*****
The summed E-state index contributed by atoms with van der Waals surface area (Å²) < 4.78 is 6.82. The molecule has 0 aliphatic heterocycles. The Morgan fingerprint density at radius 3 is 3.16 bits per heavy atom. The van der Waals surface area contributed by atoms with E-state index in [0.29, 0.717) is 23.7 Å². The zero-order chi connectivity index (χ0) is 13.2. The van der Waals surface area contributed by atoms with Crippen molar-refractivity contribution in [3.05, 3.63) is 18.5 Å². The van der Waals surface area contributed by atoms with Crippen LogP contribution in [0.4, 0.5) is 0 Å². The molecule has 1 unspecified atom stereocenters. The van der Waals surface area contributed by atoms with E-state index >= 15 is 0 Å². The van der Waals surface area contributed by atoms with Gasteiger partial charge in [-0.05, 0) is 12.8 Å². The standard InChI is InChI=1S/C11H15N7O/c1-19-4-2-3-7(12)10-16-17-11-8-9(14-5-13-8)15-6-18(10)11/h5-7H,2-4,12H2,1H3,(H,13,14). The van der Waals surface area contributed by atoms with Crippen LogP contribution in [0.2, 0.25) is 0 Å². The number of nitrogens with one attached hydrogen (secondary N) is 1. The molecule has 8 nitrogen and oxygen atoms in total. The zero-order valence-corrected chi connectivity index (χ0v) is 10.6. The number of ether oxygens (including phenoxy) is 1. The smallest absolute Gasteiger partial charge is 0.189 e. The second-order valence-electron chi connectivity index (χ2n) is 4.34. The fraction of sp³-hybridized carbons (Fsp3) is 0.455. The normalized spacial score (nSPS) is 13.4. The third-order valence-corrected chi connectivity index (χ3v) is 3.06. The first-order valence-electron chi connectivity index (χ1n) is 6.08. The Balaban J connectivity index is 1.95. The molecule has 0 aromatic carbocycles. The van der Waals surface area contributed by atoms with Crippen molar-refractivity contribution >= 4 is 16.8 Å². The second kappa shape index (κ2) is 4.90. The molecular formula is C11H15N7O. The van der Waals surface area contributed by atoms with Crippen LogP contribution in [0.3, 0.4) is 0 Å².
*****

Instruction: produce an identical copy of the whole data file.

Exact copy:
The summed E-state index contributed by atoms with van der Waals surface area (Å²) < 4.78 is 6.82. The molecule has 0 aliphatic heterocycles. The Morgan fingerprint density at radius 3 is 3.16 bits per heavy atom. The van der Waals surface area contributed by atoms with E-state index in [0.29, 0.717) is 23.7 Å². The zero-order chi connectivity index (χ0) is 13.2. The van der Waals surface area contributed by atoms with Crippen molar-refractivity contribution in [3.05, 3.63) is 18.5 Å². The van der Waals surface area contributed by atoms with Crippen LogP contribution in [0.4, 0.5) is 0 Å². The molecule has 1 unspecified atom stereocenters. The van der Waals surface area contributed by atoms with E-state index >= 15 is 0 Å². The van der Waals surface area contributed by atoms with Gasteiger partial charge in [-0.05, 0) is 12.8 Å². The standard InChI is InChI=1S/C11H15N7O/c1-19-4-2-3-7(12)10-16-17-11-8-9(14-5-13-8)15-6-18(10)11/h5-7H,2-4,12H2,1H3,(H,13,14). The van der Waals surface area contributed by atoms with Crippen LogP contribution in [0.2, 0.25) is 0 Å². The number of nitrogens with one attached hydrogen (secondary N) is 1. The molecule has 8 nitrogen and oxygen atoms in total. The zero-order valence-corrected chi connectivity index (χ0v) is 10.6. The number of ether oxygens (including phenoxy) is 1. The smallest absolute Gasteiger partial charge is 0.189 e. The second-order valence-electron chi connectivity index (χ2n) is 4.34. The fraction of sp³-hybridized carbons (Fsp3) is 0.455. The normalized spacial score (nSPS) is 13.4. The third-order valence-corrected chi connectivity index (χ3v) is 3.06. The first-order valence-electron chi connectivity index (χ1n) is 6.08. The Balaban J connectivity index is 1.95. The molecule has 0 aromatic carbocycles. The van der Waals surface area contributed by atoms with Crippen molar-refractivity contribution >= 4 is 16.8 Å². The second kappa shape index (κ2) is 4.90. The molecular formula is C11H15N7O. The van der Waals surface area contributed by atoms with Crippen LogP contribution in [0.3, 0.4) is 0 Å².